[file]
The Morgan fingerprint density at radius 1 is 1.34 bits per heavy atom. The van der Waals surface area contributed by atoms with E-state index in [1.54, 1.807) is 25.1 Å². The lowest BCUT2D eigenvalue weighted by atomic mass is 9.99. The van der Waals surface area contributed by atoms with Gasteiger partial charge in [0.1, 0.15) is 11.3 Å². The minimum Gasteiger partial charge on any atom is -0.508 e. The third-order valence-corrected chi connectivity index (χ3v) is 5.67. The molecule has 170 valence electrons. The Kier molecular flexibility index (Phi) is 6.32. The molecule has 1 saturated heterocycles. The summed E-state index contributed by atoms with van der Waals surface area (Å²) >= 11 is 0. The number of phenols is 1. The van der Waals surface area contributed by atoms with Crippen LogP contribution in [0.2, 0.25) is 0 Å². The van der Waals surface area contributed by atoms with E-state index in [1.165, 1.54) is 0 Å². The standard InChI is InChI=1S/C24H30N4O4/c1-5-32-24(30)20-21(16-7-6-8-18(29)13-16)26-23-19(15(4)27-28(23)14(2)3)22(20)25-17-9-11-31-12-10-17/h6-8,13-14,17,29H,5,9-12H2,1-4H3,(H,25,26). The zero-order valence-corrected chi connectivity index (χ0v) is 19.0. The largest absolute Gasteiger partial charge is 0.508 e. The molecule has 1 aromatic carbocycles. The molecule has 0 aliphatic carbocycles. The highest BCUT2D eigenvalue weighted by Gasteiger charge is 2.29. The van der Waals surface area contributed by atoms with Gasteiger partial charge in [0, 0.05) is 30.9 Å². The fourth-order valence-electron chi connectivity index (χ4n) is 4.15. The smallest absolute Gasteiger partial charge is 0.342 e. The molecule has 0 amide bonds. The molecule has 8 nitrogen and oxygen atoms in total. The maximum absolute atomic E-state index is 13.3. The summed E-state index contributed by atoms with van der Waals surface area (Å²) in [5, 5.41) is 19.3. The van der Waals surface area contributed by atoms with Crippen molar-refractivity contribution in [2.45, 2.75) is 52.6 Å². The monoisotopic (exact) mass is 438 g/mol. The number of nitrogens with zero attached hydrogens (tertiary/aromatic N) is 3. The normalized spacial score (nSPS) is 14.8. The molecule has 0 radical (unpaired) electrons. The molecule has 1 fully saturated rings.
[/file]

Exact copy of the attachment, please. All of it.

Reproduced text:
The Morgan fingerprint density at radius 1 is 1.34 bits per heavy atom. The van der Waals surface area contributed by atoms with E-state index in [1.54, 1.807) is 25.1 Å². The lowest BCUT2D eigenvalue weighted by atomic mass is 9.99. The van der Waals surface area contributed by atoms with Gasteiger partial charge in [0.1, 0.15) is 11.3 Å². The minimum Gasteiger partial charge on any atom is -0.508 e. The third-order valence-corrected chi connectivity index (χ3v) is 5.67. The molecule has 170 valence electrons. The Kier molecular flexibility index (Phi) is 6.32. The molecule has 1 saturated heterocycles. The summed E-state index contributed by atoms with van der Waals surface area (Å²) >= 11 is 0. The number of phenols is 1. The van der Waals surface area contributed by atoms with Crippen LogP contribution in [0.2, 0.25) is 0 Å². The van der Waals surface area contributed by atoms with E-state index in [1.165, 1.54) is 0 Å². The standard InChI is InChI=1S/C24H30N4O4/c1-5-32-24(30)20-21(16-7-6-8-18(29)13-16)26-23-19(15(4)27-28(23)14(2)3)22(20)25-17-9-11-31-12-10-17/h6-8,13-14,17,29H,5,9-12H2,1-4H3,(H,25,26). The zero-order valence-corrected chi connectivity index (χ0v) is 19.0. The largest absolute Gasteiger partial charge is 0.508 e. The molecule has 1 aromatic carbocycles. The molecule has 0 aliphatic carbocycles. The highest BCUT2D eigenvalue weighted by Gasteiger charge is 2.29. The van der Waals surface area contributed by atoms with Gasteiger partial charge in [0, 0.05) is 30.9 Å². The fourth-order valence-electron chi connectivity index (χ4n) is 4.15. The smallest absolute Gasteiger partial charge is 0.342 e. The molecule has 0 amide bonds. The molecule has 8 nitrogen and oxygen atoms in total. The maximum absolute atomic E-state index is 13.3. The summed E-state index contributed by atoms with van der Waals surface area (Å²) in [5, 5.41) is 19.3. The van der Waals surface area contributed by atoms with Crippen molar-refractivity contribution in [2.45, 2.75) is 52.6 Å². The monoisotopic (exact) mass is 438 g/mol. The number of nitrogens with zero attached hydrogens (tertiary/aromatic N) is 3. The normalized spacial score (nSPS) is 14.8. The molecule has 0 radical (unpaired) electrons. The molecule has 1 fully saturated rings.